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GC’s Sarah Gardner: “Gambling is normal, but harm must not be”

| By Robin Harrison
Sarah Gardner, deputy chief executive of the Gambling Commission, highlighted progress towards a more sustainable gambling market from both the regulator and the industry in a speech earlier this week.
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In her address to amusements and high street gaming association Bacta’s Annual Convention, Gardner said the Commission had emerged from the Covid-19 pandemic “more focused than ever before on our remit to make gambling fairer, safer and crime free.” 

Faster progress towards raising standards for all consumers would be achieved in partnership with the industry, rather than by punishing its failings, she added, going on to highlight the successes of industry working groups formed last year.

This collaboration between the igaming industry and regulator has delivered enhanced due diligence checks on high value customers, age-gating for social media ads and limits on slot spin speeds, among other safer gambling improvements.

“This is the relationship we want with industry in the pursuit of ever fairer and safer gambling,” Gardner said. “We want to get to that, we want to get to a place where the level of harm caused by gambling is reducing, helped by a constructive and collaborative relationship with industry.”

Gambling, she continued “is normal”, pointing out that more than 40% of the population had gambled in some form over the past month. The industry, valued at over £14bn, is the size of British agriculture, with £450 lost by gamblers per second in the 2019-20 financial year.

“For millions this is the cost of having a good time.”

But for hundreds of thousands, Gardner went on, the cost was problem gambling and harm. “People suffering from financial, mental and physical harm because of either their own gambling or that of their loved ones or friends. It’s real, life-changing and can happen to anyone.”

There was evidence of that harm being reduced, with 0.3% of the population classed as problem gamblers, down from 0.6% in September 2020. The moderate risk rate also fell, from 1.2% to 0.7% over that same period.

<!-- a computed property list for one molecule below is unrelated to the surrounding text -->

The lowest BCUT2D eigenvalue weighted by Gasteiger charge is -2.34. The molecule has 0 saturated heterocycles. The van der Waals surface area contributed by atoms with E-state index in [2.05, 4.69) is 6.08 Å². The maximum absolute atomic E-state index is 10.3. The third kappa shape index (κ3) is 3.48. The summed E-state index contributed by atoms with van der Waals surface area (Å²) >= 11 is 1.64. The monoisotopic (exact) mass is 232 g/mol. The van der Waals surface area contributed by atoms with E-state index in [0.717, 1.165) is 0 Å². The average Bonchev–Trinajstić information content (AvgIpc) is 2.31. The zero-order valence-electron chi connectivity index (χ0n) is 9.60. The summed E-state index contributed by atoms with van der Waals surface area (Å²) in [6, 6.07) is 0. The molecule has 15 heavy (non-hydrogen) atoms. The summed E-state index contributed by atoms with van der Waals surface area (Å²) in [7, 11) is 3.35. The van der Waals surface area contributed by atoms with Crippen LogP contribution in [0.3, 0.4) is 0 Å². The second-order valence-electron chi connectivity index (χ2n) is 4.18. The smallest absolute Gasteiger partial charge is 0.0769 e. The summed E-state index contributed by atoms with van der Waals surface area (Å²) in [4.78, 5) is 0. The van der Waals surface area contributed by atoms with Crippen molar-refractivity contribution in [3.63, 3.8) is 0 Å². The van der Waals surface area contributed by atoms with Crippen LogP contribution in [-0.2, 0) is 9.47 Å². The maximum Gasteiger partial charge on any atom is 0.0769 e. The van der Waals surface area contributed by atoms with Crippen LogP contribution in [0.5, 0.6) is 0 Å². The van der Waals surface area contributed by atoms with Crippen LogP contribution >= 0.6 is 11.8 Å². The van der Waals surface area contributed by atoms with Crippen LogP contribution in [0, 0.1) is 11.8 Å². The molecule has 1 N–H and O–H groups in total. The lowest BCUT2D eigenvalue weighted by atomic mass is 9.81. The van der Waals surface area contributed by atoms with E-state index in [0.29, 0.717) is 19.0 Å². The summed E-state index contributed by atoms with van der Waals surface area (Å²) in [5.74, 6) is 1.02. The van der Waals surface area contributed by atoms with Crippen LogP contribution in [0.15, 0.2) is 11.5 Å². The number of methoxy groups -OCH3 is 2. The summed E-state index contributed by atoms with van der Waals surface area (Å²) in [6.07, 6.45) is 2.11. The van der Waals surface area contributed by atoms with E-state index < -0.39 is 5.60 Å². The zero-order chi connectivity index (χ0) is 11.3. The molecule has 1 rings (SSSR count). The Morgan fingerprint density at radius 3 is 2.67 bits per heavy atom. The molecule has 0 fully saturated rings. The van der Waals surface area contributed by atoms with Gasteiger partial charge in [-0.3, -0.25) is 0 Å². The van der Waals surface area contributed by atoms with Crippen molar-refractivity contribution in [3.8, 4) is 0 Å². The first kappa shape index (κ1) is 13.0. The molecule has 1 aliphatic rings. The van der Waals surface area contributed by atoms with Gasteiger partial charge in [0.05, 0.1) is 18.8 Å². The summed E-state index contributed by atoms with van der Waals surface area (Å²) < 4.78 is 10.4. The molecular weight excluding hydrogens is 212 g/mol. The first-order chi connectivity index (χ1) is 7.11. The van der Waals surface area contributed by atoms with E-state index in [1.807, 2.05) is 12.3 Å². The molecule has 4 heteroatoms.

“We cautiously welcome these numbers but it’s important to remember that these are a churning, changing group of people as well. There is nothing static about who is suffering harm.” Public Health England estimates the cost of that harm to be £1.27bn a year, she added.

“So gambling is normal, but harm must not be,” Gardner said. “We will continue to work to drive the levels of harm down.”

There were still too many operators not abiding by the Commission’s rules, which would hinder the sort of constructive relationship the regulator wants to build with operators. These failings were not historic – “they are happening now and they are causing harm”.

Turning to the government’s review of the 2005 Gambling Act, Gardner said the white paper that will set out potential changes to regulation was “getting closer”, without giving a firm date. 

As it approaches, the Commission’s goal is to develop a single customer view for online operators, she continued. This will require operators to improve the sharing of information to better protect players, while the Commission is working to ensure access to “robust, comprehensive data”. 

“Further investment will be essential for the Commission to both realise the potential and manage the risks that come from regulating an industry where technology is changing all the time” she said. “However, all the investment in the world will not deliver a more effective Gambling Commission if the data we receive from operators is lacking.”

For the sector that Bacta represents in particular, she picked out three topics as the most important. First was age verification, and while Gardner praised amusement operators for raising the minimum age for Category D machines to 18, but warning that far more needs to be done to prevent underage play. 

Similar to the online sector, a new code on responsible game design is being developed in partnership with Bacta. The need for rapid progress could make the process “a little bumpy” she admitted, but argued it was necessary. 

Finally Gardner gave her backing to cashless solutions for amusement and high street gaming operators, describing digital wallets as “a big step forward” for safer gambling. “For example, this technology provides a format where players can set limits on their spend and keep track of their machine spend over time. So we want to hear from any operator trialling them or using them on how it’s going.”

Gardner concluded by saying the British gambling industry – and the Commission – had endured a difficult two years, and that there may be further challenges in the next two years. 

“Whatever else changes, the work to make gambling in Great Britain fairer, safer and crime free continues,” she said, however. “We are more focused than ever on our core purpose and our desire to collaborate with all of you who share the same ambition continues. 

“The evidence suggests that we are on the right track. So let’s keep on going together.”

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